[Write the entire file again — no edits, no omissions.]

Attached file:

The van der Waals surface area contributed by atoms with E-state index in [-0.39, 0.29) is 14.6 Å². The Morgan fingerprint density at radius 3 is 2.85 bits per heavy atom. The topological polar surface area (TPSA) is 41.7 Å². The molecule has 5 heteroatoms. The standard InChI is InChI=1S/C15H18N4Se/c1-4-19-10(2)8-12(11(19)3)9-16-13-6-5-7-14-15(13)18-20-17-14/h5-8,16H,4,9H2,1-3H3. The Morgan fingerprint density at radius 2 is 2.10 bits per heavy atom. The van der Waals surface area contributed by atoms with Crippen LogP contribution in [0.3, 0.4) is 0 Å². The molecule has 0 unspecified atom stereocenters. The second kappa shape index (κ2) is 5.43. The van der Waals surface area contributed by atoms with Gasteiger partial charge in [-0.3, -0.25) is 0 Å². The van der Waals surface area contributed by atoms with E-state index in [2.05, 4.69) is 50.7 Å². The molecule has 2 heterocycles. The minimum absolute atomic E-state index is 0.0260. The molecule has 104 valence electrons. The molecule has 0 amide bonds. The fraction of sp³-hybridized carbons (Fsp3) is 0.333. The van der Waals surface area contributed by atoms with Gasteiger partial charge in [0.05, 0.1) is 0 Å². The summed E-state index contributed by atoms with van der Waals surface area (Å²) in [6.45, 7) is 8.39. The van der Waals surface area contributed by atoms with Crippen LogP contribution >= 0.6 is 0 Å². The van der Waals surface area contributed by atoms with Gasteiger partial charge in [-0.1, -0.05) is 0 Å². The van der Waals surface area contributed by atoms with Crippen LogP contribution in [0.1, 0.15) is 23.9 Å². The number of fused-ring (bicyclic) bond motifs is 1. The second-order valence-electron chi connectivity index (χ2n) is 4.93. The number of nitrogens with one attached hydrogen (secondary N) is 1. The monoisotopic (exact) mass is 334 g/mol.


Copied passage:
The van der Waals surface area contributed by atoms with E-state index in [-0.39, 0.29) is 14.6 Å². The Morgan fingerprint density at radius 3 is 2.85 bits per heavy atom. The topological polar surface area (TPSA) is 41.7 Å². The molecule has 5 heteroatoms. The standard InChI is InChI=1S/C15H18N4Se/c1-4-19-10(2)8-12(11(19)3)9-16-13-6-5-7-14-15(13)18-20-17-14/h5-8,16H,4,9H2,1-3H3. The Morgan fingerprint density at radius 2 is 2.10 bits per heavy atom. The van der Waals surface area contributed by atoms with Crippen LogP contribution in [0.3, 0.4) is 0 Å². The molecule has 0 unspecified atom stereocenters. The second kappa shape index (κ2) is 5.43. The van der Waals surface area contributed by atoms with Gasteiger partial charge in [-0.3, -0.25) is 0 Å². The van der Waals surface area contributed by atoms with E-state index in [2.05, 4.69) is 50.7 Å². The molecule has 2 heterocycles. The minimum absolute atomic E-state index is 0.0260. The molecule has 104 valence electrons. The molecule has 0 amide bonds. The fraction of sp³-hybridized carbons (Fsp3) is 0.333. The van der Waals surface area contributed by atoms with Gasteiger partial charge in [0.05, 0.1) is 0 Å². The summed E-state index contributed by atoms with van der Waals surface area (Å²) in [6.45, 7) is 8.39. The van der Waals surface area contributed by atoms with Crippen LogP contribution >= 0.6 is 0 Å². The van der Waals surface area contributed by atoms with Gasteiger partial charge in [-0.1, -0.05) is 0 Å². The van der Waals surface area contributed by atoms with Crippen LogP contribution in [0.1, 0.15) is 23.9 Å². The number of fused-ring (bicyclic) bond motifs is 1. The second-order valence-electron chi connectivity index (χ2n) is 4.93. The number of nitrogens with one attached hydrogen (secondary N) is 1. The monoisotopic (exact) mass is 334 g/mol.